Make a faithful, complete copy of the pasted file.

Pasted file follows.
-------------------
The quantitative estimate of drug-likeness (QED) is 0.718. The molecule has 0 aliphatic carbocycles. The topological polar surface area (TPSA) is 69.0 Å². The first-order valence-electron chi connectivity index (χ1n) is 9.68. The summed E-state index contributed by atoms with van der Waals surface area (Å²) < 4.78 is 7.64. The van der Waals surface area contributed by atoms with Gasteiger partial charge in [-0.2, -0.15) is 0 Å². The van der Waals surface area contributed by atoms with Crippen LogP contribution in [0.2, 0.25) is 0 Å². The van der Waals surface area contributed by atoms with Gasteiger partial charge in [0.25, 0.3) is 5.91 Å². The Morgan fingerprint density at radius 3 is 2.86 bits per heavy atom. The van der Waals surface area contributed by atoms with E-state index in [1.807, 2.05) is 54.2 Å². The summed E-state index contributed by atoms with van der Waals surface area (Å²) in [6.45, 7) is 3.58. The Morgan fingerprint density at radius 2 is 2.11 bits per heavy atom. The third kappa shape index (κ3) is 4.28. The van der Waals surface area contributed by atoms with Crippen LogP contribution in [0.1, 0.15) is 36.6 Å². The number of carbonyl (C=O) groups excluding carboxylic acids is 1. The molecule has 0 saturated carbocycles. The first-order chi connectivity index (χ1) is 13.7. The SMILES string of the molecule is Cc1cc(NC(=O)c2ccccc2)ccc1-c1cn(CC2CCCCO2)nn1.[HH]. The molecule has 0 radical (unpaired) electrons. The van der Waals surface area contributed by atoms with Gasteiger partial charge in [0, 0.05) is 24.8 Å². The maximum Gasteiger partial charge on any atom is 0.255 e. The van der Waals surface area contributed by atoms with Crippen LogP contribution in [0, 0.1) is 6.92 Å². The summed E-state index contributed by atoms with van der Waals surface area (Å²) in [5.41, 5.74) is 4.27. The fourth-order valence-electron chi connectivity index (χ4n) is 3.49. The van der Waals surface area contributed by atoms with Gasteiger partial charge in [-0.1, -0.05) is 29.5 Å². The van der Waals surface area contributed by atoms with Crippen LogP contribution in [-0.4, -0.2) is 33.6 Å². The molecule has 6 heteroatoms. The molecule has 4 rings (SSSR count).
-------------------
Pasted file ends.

The quantitative estimate of drug-likeness (QED) is 0.718. The molecule has 0 aliphatic carbocycles. The topological polar surface area (TPSA) is 69.0 Å². The first-order valence-electron chi connectivity index (χ1n) is 9.68. The summed E-state index contributed by atoms with van der Waals surface area (Å²) < 4.78 is 7.64. The van der Waals surface area contributed by atoms with Gasteiger partial charge in [-0.2, -0.15) is 0 Å². The van der Waals surface area contributed by atoms with Crippen LogP contribution in [0.2, 0.25) is 0 Å². The van der Waals surface area contributed by atoms with Gasteiger partial charge in [0.25, 0.3) is 5.91 Å². The Morgan fingerprint density at radius 3 is 2.86 bits per heavy atom. The van der Waals surface area contributed by atoms with E-state index in [1.807, 2.05) is 54.2 Å². The summed E-state index contributed by atoms with van der Waals surface area (Å²) in [6.45, 7) is 3.58. The Morgan fingerprint density at radius 2 is 2.11 bits per heavy atom. The third kappa shape index (κ3) is 4.28. The van der Waals surface area contributed by atoms with Crippen LogP contribution in [0.1, 0.15) is 36.6 Å². The number of carbonyl (C=O) groups excluding carboxylic acids is 1. The molecule has 0 saturated carbocycles. The first-order chi connectivity index (χ1) is 13.7. The SMILES string of the molecule is Cc1cc(NC(=O)c2ccccc2)ccc1-c1cn(CC2CCCCO2)nn1.[HH]. The molecule has 0 radical (unpaired) electrons. The van der Waals surface area contributed by atoms with Gasteiger partial charge in [0, 0.05) is 24.8 Å². The maximum Gasteiger partial charge on any atom is 0.255 e. The van der Waals surface area contributed by atoms with Crippen LogP contribution in [0, 0.1) is 6.92 Å². The summed E-state index contributed by atoms with van der Waals surface area (Å²) in [5.41, 5.74) is 4.27. The fourth-order valence-electron chi connectivity index (χ4n) is 3.49. The van der Waals surface area contributed by atoms with Gasteiger partial charge in [-0.1, -0.05) is 29.5 Å². The van der Waals surface area contributed by atoms with Crippen LogP contribution in [-0.4, -0.2) is 33.6 Å². The molecule has 6 heteroatoms. The molecule has 4 rings (SSSR count).